From the book preface:
"This book is aimed at relatively technical readers, though no prior experience with Continuous Integration is assumed. You may be new to Continuous Integration, and would like to learn about the benefits it can bring to your development team. Or, you might be using Jenkins or Hudson already, and want to discover how you can take your Continuous Integration infrastructure further.
Much of this book discusses Jenkins in the context of Java or JVM-related projects. Nevertheless, even if you are using another technology stack, this book should give you a good grounding in Continuous Integration with Jenkins. We discuss how to build projects using several non-Java technologies, including as Grails, Ruby on Rails and .NET. In addition, many topics, such as general configuration, notification, distributed builds and security are applicable no matter what language you are using."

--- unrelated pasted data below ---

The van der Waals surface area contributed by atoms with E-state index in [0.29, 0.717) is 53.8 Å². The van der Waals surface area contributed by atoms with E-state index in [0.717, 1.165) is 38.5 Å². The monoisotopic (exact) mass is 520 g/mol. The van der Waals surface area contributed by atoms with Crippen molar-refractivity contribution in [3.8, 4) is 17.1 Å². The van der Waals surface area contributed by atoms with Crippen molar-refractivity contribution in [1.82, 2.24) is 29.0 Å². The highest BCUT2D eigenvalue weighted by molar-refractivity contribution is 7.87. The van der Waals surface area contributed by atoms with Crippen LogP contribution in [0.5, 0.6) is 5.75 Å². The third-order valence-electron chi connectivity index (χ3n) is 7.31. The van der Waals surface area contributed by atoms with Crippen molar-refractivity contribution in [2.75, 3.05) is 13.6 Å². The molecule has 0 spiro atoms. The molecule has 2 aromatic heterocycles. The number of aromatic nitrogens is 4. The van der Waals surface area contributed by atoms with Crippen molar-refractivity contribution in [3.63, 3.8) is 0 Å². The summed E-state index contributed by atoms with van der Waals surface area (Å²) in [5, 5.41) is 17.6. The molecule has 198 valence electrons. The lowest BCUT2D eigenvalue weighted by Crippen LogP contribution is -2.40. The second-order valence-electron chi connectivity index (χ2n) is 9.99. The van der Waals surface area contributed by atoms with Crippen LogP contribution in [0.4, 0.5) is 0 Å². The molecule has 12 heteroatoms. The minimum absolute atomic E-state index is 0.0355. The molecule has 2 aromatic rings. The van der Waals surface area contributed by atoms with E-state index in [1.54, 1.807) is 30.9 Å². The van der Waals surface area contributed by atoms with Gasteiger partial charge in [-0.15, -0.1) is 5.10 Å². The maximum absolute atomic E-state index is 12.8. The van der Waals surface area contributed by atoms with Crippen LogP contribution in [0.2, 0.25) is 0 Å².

Written in july/2011, in around 400 pages you will get hands on various parts of this powerful tool. My advice is to try and install Jenkins on your system and install or try things mentioned in the book. Various scenarious require various hardware and software so you will not have all the possibilites to try all of them. But at least you can download the plugins and check them shortly what they do. Some plugins are obsolete but I made a list of plugins I installed as test on my computer.